I hear from so many people worry about their credit score when they have debt. That’s the wrong approach – if you have debt, you should worry about getting out of debt first. Credit scores are for borrowing money, and you shouldn’t focus on borrowing when you are paying off debt. And if you’ve never had debt or payment issues, then your score should be fine. Way overrated topic for most people.

  33. Anonymous

    Dave Ramsey does not worry about his FICO score because he does not have to. He is wealthy, and given his notoriety re: debt I doubt that he would have much problem qualifying for the best insurance rates, get his utilities turned on, etc. Most of the rest of us do not have his level of wealth nor his notoriety, so it is different for us. While I agree with Dave that we should not be obsessed with FICO nor even seek to actively manage it, the reality is that in order for most of us to effectively function in the world we at least need to be aware of it and how our actions impact the overall score. Historically we have carried no debt except for the mortgage on a vacation home, however a few weeks ago I had to purchase a new vehicle after totalling my existing vehicle. I went looking for a good used vehicle but the deals offered on new vehicles at the end of the year compelled me to condsider buying new (really against my philosophy). One of the deals was a $3K discount on the vehicle from GM if I financed the vehicle with their affiliate, Ally Financial (this is also really goes against my philosophy). With no prepayment penalties in the contract I decided to do it and applied for credit where I learned that my score was 812 qualifying me for the “best” financing deal. I will pay off the vehicle with the first payment, but my experience reinforced that prudent managment of credit will provide you with a “good” score, and that most of us benefit from having that good score.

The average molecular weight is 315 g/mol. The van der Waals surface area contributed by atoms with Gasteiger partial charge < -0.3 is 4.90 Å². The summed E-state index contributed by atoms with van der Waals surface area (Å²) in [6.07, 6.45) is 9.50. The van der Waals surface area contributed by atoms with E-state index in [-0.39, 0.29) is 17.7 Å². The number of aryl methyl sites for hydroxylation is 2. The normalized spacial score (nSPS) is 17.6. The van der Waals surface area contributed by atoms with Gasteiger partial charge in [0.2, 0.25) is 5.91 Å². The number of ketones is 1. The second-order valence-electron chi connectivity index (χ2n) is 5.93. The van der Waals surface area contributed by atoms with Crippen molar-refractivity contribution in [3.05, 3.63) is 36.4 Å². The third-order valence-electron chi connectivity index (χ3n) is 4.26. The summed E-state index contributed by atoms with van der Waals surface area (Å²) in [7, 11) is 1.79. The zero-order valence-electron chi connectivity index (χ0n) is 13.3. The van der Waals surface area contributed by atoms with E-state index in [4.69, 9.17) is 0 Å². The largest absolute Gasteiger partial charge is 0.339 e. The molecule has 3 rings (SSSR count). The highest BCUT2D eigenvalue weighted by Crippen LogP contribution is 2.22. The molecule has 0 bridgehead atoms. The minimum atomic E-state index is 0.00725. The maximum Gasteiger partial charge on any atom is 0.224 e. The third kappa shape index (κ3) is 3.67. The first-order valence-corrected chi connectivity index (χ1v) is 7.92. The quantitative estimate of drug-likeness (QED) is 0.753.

34. Anonymous

    We pay all bills on time, pay credit cards off in full every month, and rarely apply for new credit: credit score is 815+ for the spouse and I.

    Having said that, statistics say that most people have a few errors in their credit reports. So if you are struggling with an ‘undeserved’ low credit score, go through your credit reports looking for errors and dispute them through the formal process.

    If your low score is ‘deserved’, then start playing by the rules, and over time your score will improve.